One of the simplest ways you can prevent your lettuce from bolting is by planting it earlier in the season. Lettuce is a cool season crop so it grows much better if you plant it early in the growing season.


Although the optimum temperature range for lettuce is between 60° and 65°F (16° to 18° C), lettuce will actually germinate in temperatures as low as 40°F (4°C). Therefore it’s always a great idea to start your lettuce early on in the growing season before the really sunny, hot days arrive.

Utilize Shade Covers:

Another great way to protect your lettuce from excess sunlight is to use a shade cover. Shade covers are great for any garden because they protect the plants from the heat and sunlight of the hot summer days while still allowing air and water to pass through. This is perfect for lettuce since lettuce prefers limited sunlight.


When you use a shade cloth, you can grow lettuce as well as other cool season crops in the hottest days of summer without having to worry about bolting and excess heat and sun. Another great advantage of using shade covers is that it protects your lettuce plants from strong winds and small animals that may want to nibble on your lettuce.


Shade cloths come in different shapes and sizes depending on your needs, but they also come in different intensities as well. This means it will provide a certain amount of shade to sunlight depending on what you need. For example some shade cloths provide only 10% shade to your plants while others provide up to 90% shade. When it comes to growing lettuce, anywhere from 30% to 50% will do just fine.

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Plant Resistant Varieties:

Some verities of lettuce are naturally more tolerant of heat and sunshine than others. Therefore, choosing a more sunlight tolerable variety of lettuce may be the best option for your garden. There are four main types of lettuce; Crisphead, Romaine, Bibb and Leaf. Each of these four types has a few or more heat tolerant breeds of lettuce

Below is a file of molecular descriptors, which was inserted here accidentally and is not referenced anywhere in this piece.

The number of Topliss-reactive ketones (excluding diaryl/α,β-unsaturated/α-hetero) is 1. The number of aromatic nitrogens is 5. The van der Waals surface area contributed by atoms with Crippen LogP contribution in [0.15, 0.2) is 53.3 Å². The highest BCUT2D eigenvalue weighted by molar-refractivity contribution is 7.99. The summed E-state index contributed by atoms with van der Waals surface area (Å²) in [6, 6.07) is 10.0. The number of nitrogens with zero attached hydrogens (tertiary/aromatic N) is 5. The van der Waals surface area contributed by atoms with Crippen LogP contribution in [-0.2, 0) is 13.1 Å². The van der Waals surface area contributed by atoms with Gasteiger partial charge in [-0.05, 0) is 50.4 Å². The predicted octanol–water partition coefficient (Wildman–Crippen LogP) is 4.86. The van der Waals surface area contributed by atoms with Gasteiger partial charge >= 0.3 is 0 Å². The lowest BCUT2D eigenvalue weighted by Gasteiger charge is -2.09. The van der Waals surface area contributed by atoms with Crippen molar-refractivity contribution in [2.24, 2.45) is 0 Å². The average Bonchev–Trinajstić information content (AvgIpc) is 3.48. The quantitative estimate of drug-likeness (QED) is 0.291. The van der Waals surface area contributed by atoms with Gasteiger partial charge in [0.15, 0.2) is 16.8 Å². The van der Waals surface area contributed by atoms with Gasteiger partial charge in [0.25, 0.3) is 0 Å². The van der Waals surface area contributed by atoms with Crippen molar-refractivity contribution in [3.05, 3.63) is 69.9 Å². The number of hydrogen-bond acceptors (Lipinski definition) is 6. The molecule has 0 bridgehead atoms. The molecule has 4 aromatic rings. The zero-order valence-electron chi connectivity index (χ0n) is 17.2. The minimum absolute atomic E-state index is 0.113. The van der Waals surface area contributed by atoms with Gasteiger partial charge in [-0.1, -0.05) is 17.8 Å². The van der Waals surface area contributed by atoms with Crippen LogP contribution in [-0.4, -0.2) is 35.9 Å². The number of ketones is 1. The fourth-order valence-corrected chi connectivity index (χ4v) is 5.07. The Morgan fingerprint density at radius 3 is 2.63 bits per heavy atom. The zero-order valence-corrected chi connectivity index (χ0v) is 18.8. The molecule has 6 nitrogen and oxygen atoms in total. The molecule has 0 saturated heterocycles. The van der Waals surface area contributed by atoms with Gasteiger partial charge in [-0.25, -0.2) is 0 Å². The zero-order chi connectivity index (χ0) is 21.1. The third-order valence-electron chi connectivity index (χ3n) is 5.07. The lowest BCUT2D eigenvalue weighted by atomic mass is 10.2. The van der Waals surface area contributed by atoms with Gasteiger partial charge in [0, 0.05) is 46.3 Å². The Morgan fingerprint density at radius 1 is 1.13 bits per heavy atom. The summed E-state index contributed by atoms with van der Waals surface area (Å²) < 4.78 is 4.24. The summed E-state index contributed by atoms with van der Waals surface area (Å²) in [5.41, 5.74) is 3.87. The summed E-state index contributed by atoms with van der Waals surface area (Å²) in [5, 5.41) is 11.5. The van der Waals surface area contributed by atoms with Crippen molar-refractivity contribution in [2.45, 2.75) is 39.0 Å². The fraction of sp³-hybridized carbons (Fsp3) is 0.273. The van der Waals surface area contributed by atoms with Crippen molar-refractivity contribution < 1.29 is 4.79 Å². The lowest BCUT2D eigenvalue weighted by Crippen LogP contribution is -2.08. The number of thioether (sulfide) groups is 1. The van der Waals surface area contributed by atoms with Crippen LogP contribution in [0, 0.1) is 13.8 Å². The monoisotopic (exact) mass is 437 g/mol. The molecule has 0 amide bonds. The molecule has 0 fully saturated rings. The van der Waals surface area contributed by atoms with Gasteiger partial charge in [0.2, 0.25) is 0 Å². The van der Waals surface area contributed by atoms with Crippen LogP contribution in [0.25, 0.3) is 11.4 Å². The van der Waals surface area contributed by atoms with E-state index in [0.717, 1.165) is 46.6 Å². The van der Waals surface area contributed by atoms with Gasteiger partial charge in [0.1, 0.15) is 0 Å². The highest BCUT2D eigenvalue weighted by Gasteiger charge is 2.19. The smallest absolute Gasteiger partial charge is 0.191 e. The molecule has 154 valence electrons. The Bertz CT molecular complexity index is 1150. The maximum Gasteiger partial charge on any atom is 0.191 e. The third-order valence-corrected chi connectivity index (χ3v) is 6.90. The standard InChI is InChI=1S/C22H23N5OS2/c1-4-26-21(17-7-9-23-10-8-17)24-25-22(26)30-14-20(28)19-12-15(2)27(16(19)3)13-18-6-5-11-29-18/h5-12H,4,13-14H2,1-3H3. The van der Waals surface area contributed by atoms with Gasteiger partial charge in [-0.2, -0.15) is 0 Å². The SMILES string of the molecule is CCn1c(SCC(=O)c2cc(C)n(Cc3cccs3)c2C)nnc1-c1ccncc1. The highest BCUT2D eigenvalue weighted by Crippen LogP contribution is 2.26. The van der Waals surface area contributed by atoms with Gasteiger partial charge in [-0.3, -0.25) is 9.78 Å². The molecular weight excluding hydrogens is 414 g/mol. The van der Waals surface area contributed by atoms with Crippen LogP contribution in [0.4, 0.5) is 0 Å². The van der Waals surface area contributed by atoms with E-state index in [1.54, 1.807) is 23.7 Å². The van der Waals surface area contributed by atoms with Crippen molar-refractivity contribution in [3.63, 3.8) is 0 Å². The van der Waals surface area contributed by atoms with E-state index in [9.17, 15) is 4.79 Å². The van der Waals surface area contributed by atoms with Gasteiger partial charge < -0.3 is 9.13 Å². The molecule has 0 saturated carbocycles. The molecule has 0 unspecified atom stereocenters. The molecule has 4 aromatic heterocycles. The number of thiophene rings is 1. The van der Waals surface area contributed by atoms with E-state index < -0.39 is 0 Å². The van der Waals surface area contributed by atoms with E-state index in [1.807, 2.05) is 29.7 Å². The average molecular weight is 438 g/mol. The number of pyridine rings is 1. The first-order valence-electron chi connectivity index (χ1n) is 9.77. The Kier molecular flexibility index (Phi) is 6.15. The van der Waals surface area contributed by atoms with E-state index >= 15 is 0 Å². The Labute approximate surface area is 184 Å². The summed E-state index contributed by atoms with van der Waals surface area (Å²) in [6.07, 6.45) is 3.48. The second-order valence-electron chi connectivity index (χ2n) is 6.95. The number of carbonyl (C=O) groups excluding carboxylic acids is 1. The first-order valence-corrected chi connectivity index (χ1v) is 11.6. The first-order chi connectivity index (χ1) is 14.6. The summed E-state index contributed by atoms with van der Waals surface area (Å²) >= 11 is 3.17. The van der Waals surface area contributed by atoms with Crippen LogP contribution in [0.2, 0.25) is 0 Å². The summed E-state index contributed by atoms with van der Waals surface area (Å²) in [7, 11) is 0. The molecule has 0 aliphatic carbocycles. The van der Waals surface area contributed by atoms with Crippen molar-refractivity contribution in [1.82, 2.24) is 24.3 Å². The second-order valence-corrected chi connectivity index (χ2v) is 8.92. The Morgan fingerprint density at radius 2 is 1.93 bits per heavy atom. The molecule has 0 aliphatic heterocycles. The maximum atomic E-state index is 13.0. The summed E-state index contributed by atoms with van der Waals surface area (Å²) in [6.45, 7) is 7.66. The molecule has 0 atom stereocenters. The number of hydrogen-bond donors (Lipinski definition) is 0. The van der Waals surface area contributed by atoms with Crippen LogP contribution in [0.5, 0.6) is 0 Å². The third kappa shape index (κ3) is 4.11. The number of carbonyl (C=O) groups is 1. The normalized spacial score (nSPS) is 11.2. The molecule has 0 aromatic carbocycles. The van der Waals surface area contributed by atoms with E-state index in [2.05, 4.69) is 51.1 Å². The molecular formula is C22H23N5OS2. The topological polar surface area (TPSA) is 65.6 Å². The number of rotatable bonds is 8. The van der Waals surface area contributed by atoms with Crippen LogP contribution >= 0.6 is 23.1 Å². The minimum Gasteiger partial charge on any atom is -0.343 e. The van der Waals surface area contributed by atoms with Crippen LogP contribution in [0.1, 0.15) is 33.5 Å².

Crisphead: Sierra Batavian, Nevada, Michelle.

Romaine: Coastal Star, Anuenue, Jericho, Little Gem

Bibb: Buttercrunch, Summer Bibb

Leaf: Green Star, Bronze Arrow Lose Leaf, Black Seeded Simpson.

What to do with Lettuce once it Bolts?

Once lettuce begins to bolt, there is not much you can do to stop it. If you catch it early on in the bolting phase, you can harvest the leaves before the turn bitter. However, if your lettuce is tall and lanky, it is probably too late. Although bolted lettuce may not be palatable, there are some ways you can make use of it.


One of the easiest ways to make use of bolted lettuce is to simply compost it. If you compost your lettuce as well as any other bolted vegetables, it will quickly break down and provide nitrogen to your compost pile. This will feed the microbes and lead to a healthy, nutrient rich compost you can add back into your garden next growing season.

New to Composting? Check out: Composting 101| The Ultimate Guide to Homemade Organic Compost.